A map shows the civil war in China from 1927 to 1936.
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The Guomindang and the Communists waged a long and bitter war for control of China. What natural features made the Long March difficult?

In 1926, Jiang Jieshi began the Northern Expedition in order to crush or win over local warlords as he advanced on Beijing. In mid-campaign, Jiang turned on his sometime ally the Chinese Communists, who he saw as a threat to his power. The Communists were winning converts among the small working class in cities like Shanghai.

Early in 1927, on orders from Jiang, Guomindang troops slaughtered Communist Party members and the workers who supported them. In Shanghai and elsewhere, thousands of people were killed. This massacre marked the beginning of a bitter civil war between the Communists and the Guomindang that lasted for 22 years.

Communism and Mao Zedong

Among the Communists who escaped Jiang's attack was a young revolutionary of peasant origins, Mao Zedong (mow dzuh doong). Unlike earlier Chinese Communists, Mao believed that the Communists should seek support not among the small urban working class but among the large peasant masses.

Although the Communists were pursued at every turn by Guomindang forces, Mao was optimistic about eventual success. In southeastern China, Mao and the Communists redistributed land to peasants and offered them schooling and health care.

The Long March

Jiang Jieshi, however, was determined to destroy the “Red bandits,” as he called the Communists. He led the Guomindang in a series of “extermination campaigns” against them. Mao and about 100,000 of his followers fled the Guomindang in an epic retreat known as the Long March. From 1934 to 1935, they trekked more than 6,000 miles, facing daily attacks as they crossed rugged mountains and raging rivers. Mao's forces used guerrilla, or irregular hit-and-run, tactics to fight back. Only about 20,000 of the marchers survived the ordeal.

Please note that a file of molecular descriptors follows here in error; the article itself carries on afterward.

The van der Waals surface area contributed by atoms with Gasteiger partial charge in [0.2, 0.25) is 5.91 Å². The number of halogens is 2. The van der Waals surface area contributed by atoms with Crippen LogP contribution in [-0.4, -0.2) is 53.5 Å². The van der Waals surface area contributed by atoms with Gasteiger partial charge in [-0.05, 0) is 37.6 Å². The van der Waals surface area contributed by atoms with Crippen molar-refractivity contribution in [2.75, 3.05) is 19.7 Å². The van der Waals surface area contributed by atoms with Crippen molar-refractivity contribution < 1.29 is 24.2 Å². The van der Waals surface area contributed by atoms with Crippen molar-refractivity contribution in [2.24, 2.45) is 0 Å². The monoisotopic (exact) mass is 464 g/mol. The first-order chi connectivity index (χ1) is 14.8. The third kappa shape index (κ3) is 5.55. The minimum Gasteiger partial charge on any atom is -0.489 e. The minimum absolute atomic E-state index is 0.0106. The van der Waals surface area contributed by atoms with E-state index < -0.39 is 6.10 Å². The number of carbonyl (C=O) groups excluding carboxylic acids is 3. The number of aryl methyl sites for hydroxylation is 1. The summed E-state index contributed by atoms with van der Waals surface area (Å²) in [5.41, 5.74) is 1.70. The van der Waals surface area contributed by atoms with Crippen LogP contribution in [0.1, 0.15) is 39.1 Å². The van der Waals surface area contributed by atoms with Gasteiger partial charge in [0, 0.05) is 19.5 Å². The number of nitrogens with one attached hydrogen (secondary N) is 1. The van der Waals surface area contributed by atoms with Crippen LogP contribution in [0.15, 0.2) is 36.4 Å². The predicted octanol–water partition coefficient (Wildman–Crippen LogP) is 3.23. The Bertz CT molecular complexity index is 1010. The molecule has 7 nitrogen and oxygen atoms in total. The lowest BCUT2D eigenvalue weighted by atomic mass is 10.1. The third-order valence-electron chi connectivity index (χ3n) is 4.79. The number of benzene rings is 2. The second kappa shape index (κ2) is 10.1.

During the march, the Communists enforced strict discipline. Soldiers were told to treat peasants politely, pay for goods they wanted, and avoid damaging crops. Such behavior made Mao's forces welcome among peasants, many of whom had suffered greatly at the hands of the Guomindang.

For decades, the Long March stood as a symbol of communist heroism and inspired new recruits to follow Mao. At the end of the Long March, the Communists set up a new base in a remote region of northern China.

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Table of Contents

World History Topic 1 Origins of Civilization (Prehistory–300 B.C.) Topic 2 The Ancient Middle East and Egypt (3200 B.C.–500 B.C.) Topic 3 Ancient India and China (2600 B.C.–A.D. 550) Topic 4 The Americas (Prehistory–A.D. 1570) Topic 5 Ancient Greece (1750 B.C.–133 B.C.) Topic 6 Ancient Rome and the Origins of Christianity (509 B.C.-A.D. 476) Topic 7 Medieval Christian Europe (330–1450) Topic 8 The Muslim World and Africa (730 B.C.-A.D. 1500) Topic 9 Civilizations of Asia (500–1650) Topic 10 The Renaissance and Reformation (1300–1650) Topic 11 New Global Connections (1415–1796) Topic 12 Absolutism and Revolution Topic 13 The Industrial Revolution Topic 14 Nationalism and the Spread of Democracy (1790–1914) Topic 15 The Age of Imperialism (1800–1914) Topic 16 World War I and the Russian Revolution (1914–1924) Topic 17 The World Between the Wars (1910–1939) Topic 18 World War II (1930–1945) Topic 19 The Cold War Era (1945–1991) Topic 20 New Nations Emerge (1945–Present) Topic 21 The World Today (1980-Present) United States Constitution Primary Sources 21st Century Skills Atlas Glossary Index Acknowledgments